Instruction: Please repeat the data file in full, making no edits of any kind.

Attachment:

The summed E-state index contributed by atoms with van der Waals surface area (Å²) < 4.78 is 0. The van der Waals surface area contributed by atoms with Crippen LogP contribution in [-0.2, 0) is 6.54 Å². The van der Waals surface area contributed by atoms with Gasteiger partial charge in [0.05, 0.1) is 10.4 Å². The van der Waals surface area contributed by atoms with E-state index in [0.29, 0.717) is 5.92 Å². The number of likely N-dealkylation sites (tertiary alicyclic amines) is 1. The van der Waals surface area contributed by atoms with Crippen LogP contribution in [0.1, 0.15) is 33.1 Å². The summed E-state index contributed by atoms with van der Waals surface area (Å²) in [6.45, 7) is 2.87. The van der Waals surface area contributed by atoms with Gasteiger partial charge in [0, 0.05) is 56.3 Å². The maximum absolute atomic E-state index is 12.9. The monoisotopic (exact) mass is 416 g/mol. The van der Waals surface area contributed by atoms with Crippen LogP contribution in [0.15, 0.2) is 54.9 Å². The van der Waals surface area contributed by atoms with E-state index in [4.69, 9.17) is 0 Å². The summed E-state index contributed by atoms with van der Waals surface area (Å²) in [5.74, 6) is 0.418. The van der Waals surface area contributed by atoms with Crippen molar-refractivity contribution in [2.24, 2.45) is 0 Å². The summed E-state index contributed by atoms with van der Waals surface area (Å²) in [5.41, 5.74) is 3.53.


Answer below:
The summed E-state index contributed by atoms with van der Waals surface area (Å²) < 4.78 is 0. The van der Waals surface area contributed by atoms with Crippen LogP contribution in [-0.2, 0) is 6.54 Å². The van der Waals surface area contributed by atoms with Gasteiger partial charge in [0.05, 0.1) is 10.4 Å². The van der Waals surface area contributed by atoms with E-state index in [0.29, 0.717) is 5.92 Å². The number of likely N-dealkylation sites (tertiary alicyclic amines) is 1. The van der Waals surface area contributed by atoms with Crippen LogP contribution in [0.1, 0.15) is 33.1 Å². The summed E-state index contributed by atoms with van der Waals surface area (Å²) in [6.45, 7) is 2.87. The van der Waals surface area contributed by atoms with Gasteiger partial charge in [0, 0.05) is 56.3 Å². The maximum absolute atomic E-state index is 12.9. The monoisotopic (exact) mass is 416 g/mol. The van der Waals surface area contributed by atoms with Crippen LogP contribution in [0.15, 0.2) is 54.9 Å². The van der Waals surface area contributed by atoms with E-state index in [4.69, 9.17) is 0 Å². The summed E-state index contributed by atoms with van der Waals surface area (Å²) in [5.74, 6) is 0.418. The van der Waals surface area contributed by atoms with Crippen molar-refractivity contribution in [2.24, 2.45) is 0 Å². The summed E-state index contributed by atoms with van der Waals surface area (Å²) in [5.41, 5.74) is 3.53.